These findings are consistent with the absence of miR-133 seed sequence in the 3′UTRs of Pparg, Pgc1a/b, Cebpa/b/d and Ucp1. Therefore, Applicant concluded that miR-133 prevents brown adipose determination by primarily targeting Prdm16.
miR-133 Prevents Brown Adipose Determination in Satellite Cells:
To investigate whether knockdown of miR-133 promotes the brown adipose determination in satellite cells, Applicant transfected satellite cells embedded within individual myofibers with mixtures of either antisense oligonucleotide (ASO) inhibitors or mimetics for miR-133a and miR-133b (>300 myofibers per treatment group). Remarkably, inhibition of miR-133 resulted in a pronounced increase of brown adipocytes in the culture, characterized by their nuclear Prdm16 staining and presence of oil droplets. Conversely, no brown adipocyte was observed in myofiber cultures transfected with miR-133 mimetics. Consistent with this finding, Applicant observed that endogenous miR-133 acts an efficacious block for Prdm16-dependent brown adipose induction in C2C12 myoblasts.
To confirm that these brown adipocytes were derived from satellite cells, tdTomato-labeled satellite cells on myofibers isolated from Pax7-CreER; R26R-tdTomato mice (>300 myofibers per treatment group) were transfected with miR-133 ASO inhibitors (
The molecular nature of SC_BA was characterized following their enrichment by centrifugation based on their low-density. After centrifugation, the supernatant fraction was enriched for SC_BA whereas the pellet fraction was enriched for myotubes. The gene expression profiles of these SC_BA and myotube fractions were then compared with those of cultured differentiated brown preadipocytes originally also isolated from Pax7-CreER; R26R-tdTomato mice (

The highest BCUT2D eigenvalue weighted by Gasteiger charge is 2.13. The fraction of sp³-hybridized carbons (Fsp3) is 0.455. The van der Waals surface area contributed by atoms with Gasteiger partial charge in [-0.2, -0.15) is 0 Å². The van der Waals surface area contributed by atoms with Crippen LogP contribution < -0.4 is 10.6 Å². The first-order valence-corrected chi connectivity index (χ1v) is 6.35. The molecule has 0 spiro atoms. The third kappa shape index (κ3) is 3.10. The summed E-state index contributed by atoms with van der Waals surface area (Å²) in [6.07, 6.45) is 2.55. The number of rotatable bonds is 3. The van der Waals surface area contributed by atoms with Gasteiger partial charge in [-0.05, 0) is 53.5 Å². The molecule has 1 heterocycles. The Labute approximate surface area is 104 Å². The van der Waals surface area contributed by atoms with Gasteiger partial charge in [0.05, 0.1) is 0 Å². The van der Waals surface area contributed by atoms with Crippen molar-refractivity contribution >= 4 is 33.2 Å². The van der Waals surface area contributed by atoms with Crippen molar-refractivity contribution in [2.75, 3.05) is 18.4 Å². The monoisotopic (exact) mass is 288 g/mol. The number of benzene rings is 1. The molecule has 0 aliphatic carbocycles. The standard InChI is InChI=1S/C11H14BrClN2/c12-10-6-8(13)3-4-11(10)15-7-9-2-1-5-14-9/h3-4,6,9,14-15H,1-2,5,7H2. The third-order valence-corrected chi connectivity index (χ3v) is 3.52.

Antagonism of miR-133 Induces Brown Adipose Determination of Satellite Cells During Muscle Regeneration:
To investigate miR-133 function in brown adipose determination of satellite cells in vivo, Applicant synthesized miR-133 antagomiR (miR-133 antisense oligonucleotide (ASO)) with an antisense sequence to both miR-133a and miR-133b, as well as a control “antagomiR” (control ASO) with the same chemical modifications and not antisense to any mouse gene or EST sequence (see Experimental Procedures). Applicant performed lineage tracing to distinguish effects of miR-133 ASO on satellite cells versus other cell types. Six week old Pax7-CreER; R26R-tdTomato mice were treated with tamoxifin as before (5 consecutive daily injections), then aged to 10 weeks of age prior to initiating the experiment. Control ASO versus miR-133 ASO were injected into tibialis anterior (TA) muscles 3 days following saline injection (quiescent state) or cardiotoxin injection (to induce activation). After one month, RT-qPCR was performed using RNA isolated from several tissues to evaluate the efficacy and scope of miR-133 ASO administration.
Applicant detected striking reduction of both miR-133a and miR-133b expression within the TA muscles administered with miR-133 ASO, with more prominent effects observed in resting muscles injected with miR-133 ASO (
To investigate whether miR-133 ASO was inducing satellite cells to undergo brown adipose determination in vivo, Applicant performed immunofluorescence microscopy on cross-sections prepared from regenerating TA muscles treated with control- or miR-133 ASO (